Fanny & Stella: The Young Men Who Shocked Victorian England

Neil McKenna

Fanny & Stella: The Young Men Who Shocked Victorian England

28th April 1870. The flamboyantly dressed Miss Fanny Park and Miss Stella Boulton are causing a stir in the Strand Theatre. All eyes are riveted upon their lascivious oglings of the gentlemen in the stalls. Moments later they are led away by the police. What followed was a scandal that shocked and titillated Victorian England in equal measure. It turned out that the alluring Miss Fanny Park and Miss Stella Boulton were no ordinary young women. Far from it. In fact, they were young men who liked to dress as women. When the Metropolitan Police launched a secret campaign to bring about their downfall, they were arrested and subjected to a sensational show trial in Westminster Hall. As the trial of 'the Young Men in Women's Clothes' unfolded, Fanny and Stella's extraordinary lives as wives and daughters, actresses and whores were revealed to an incredulous public. With a cast of peers, politicians and prostitutes, drag queens, doctors and detectives, Fanny and Stella is a Victorian peepshow, exposing the startling underbelly of nineteenth-century London. 4.0 out of 5 based on 3 reviews
Fanny & Stella: The Young Men Who Shocked Victorian England

Omniscore:

Classification Non-fiction
Genre History
Format
Pages 416
RRP
Date of Publication February 2013
ISBN 978-0571231904
Publisher Faber & Faber
 

28th April 1870. The flamboyantly dressed Miss Fanny Park and Miss Stella Boulton are causing a stir in the Strand Theatre. All eyes are riveted upon their lascivious oglings of the gentlemen in the stalls. Moments later they are led away by the police. What followed was a scandal that shocked and titillated Victorian England in equal measure. It turned out that the alluring Miss Fanny Park and Miss Stella Boulton were no ordinary young women. Far from it. In fact, they were young men who liked to dress as women. When the Metropolitan Police launched a secret campaign to bring about their downfall, they were arrested and subjected to a sensational show trial in Westminster Hall. As the trial of 'the Young Men in Women's Clothes' unfolded, Fanny and Stella's extraordinary lives as wives and daughters, actresses and whores were revealed to an incredulous public. With a cast of peers, politicians and prostitutes, drag queens, doctors and detectives, Fanny and Stella is a Victorian peepshow, exposing the startling underbelly of nineteenth-century London.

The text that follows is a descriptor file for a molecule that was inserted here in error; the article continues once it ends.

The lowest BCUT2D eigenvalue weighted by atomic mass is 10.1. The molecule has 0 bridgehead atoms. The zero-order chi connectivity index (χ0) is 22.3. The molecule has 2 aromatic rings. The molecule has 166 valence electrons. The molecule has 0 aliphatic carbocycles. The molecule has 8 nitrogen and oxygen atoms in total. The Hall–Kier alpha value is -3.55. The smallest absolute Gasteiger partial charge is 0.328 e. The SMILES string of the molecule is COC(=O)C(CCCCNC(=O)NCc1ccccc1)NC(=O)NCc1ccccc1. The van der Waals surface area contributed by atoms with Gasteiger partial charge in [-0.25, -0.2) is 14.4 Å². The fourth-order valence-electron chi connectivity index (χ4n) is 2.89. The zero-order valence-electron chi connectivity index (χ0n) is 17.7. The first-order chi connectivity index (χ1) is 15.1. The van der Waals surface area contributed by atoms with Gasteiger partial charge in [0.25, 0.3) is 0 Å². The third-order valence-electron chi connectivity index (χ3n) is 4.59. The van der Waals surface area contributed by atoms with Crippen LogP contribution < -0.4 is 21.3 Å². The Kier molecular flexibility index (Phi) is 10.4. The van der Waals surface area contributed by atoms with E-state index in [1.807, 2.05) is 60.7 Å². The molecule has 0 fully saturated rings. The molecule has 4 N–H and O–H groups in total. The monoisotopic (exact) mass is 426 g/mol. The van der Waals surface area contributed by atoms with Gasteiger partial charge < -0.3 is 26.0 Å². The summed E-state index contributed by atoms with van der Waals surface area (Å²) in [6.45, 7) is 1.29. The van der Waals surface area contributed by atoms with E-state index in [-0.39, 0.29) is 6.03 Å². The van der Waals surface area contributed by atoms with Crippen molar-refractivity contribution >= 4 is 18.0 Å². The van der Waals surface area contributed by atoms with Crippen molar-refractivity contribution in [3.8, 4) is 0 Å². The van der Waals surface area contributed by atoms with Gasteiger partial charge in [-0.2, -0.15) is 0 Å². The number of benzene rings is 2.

Reviews

The Evening Standard

John Preston

You would need to be a very dull — or prim — dog indeed not to find this a terrifically entertaining story. Neil McKenna has thrown himself into it with unfettered glee. If the opportunity arises to describe an anal fistula — and it does, frequently — he does not shirk it. Every so often the campness threatens to tilt out of control, but he’s a sufficiently crisp, colourful and funny writer for it not to matter.

24/01/2013

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The Guardian

Kathryn Hughes

His writing has much of the performative element that characterised Stella and Fanny's appearances on the streets of London and in provincial halls. Showy as a feather boa, McKenna's text takes pleasure in its own silly excess. There are drawers galore, plenty of back passages and chapter titles such as Monstrous Erections, which turns out to refer to the size of his heroines' wigs. Purists and puritans may balk at the book, both its tone and its way of proceeding. But everyone else will have a ball.

26/01/2013

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The Sunday Times

Dominic Sandbrook

McKenna has done a tremendous job of re-creating Victorian London’s gay subculture, weaving newspaper reports, police documents and contemporary diaries into a jolly and rollicking narrative ... there is also an enormous amount here about various anal disorders — too much, perhaps, for more sensitive readers. I was rather distracted, meanwhile, by McKenna’s habit of inserting long Mills-and-Boon passages (“He did not want Mary-Anns that night. He wanted real men, strong men... Men who smelt like men”) that presumably owe more to his imagination than to the documentary sources. All the same, Fanny and Stella is a cracking read.

20/01/2013

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